Role of the lncRNA–mRNA network in atherosclerosis using ox-low-density lipoprotein-induced macrophage-derived foam cells†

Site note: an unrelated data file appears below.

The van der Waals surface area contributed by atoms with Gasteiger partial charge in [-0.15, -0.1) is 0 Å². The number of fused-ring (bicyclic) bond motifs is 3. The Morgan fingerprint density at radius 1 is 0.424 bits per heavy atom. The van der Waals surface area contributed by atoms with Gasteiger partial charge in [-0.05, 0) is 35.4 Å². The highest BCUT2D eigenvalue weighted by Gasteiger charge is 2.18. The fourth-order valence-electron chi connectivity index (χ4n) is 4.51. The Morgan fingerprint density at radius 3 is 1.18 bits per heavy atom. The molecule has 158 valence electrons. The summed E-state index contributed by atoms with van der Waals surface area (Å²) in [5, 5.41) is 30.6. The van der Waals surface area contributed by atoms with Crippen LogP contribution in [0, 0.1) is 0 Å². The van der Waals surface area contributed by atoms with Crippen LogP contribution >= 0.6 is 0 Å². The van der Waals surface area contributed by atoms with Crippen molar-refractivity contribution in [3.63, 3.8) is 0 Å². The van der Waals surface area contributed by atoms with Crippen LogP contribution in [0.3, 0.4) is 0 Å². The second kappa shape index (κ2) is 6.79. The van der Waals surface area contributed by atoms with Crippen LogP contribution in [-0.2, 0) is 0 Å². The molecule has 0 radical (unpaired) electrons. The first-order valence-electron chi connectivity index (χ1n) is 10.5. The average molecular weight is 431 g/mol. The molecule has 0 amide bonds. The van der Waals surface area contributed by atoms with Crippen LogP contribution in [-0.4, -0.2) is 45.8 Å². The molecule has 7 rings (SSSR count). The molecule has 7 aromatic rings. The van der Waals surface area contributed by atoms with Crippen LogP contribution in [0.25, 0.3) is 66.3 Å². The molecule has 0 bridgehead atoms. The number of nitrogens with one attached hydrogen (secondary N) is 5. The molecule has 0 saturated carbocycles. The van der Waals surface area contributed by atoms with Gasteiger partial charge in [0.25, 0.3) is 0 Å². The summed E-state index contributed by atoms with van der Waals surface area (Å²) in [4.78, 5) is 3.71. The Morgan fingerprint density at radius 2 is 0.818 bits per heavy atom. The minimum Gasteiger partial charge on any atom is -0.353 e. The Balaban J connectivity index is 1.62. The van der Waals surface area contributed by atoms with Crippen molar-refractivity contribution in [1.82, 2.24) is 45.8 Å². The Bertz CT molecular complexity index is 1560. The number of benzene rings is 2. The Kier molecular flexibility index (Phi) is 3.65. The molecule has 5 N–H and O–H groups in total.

Atherosclerosis (AS) is the leading cause of coronary heart disease, cerebral infarction, peripheral vascular disease, and other cardiovascular diseases, making it a major risk factor for high morbidity and mortality. Although long non-coding RNAs (lncRNAs) have been reported to play a role in AS, the specific effects of lncRNAs on AS remain largely unknown. Thus the purpose of this study was to explore the roles of mRNAs and lncRNAs in atherosclerosis via an ox-low-density lipoprotein induced macrophage-derived foam cell model. Microarray analysis identified a total of 50 688 mRNAs and 1514 lncRNAs, including 51 lncRNAs and 1730 mRNAs that were significantly dysregulated in the model group (p-adjust < 0.05 and |log 2FC| > 2). The results of gene ontology enrichment and Kyoto Encyclopedia of Genes and Genomes pathway analyses demonstrated that the dysregulated genes were associated with cell proliferation, cell apoptosis, and inflammatory responses. An lncRNA–mRNA co-expression network was created to further analyze the key regulatory genes. The lncRNAs Brip1os, Gm16586, AU020206, 9430034N14Rik, 2510016D11Rik, LNC_000709, Gm15472, Gm20703, and Dubr were identified as potential biomarkers in macrophage-derived foam cells. Based on 9 lncRNAs and 13 mRNAs, key genes influencing the degree of cell proliferation and cell apoptosis and the subsequent development of AS were identified. Q-PCR verified the key dysregulated genes. Thus, our results suggest potential therapeutic targets for AS and provide avenues for further research on AS pathogenesis.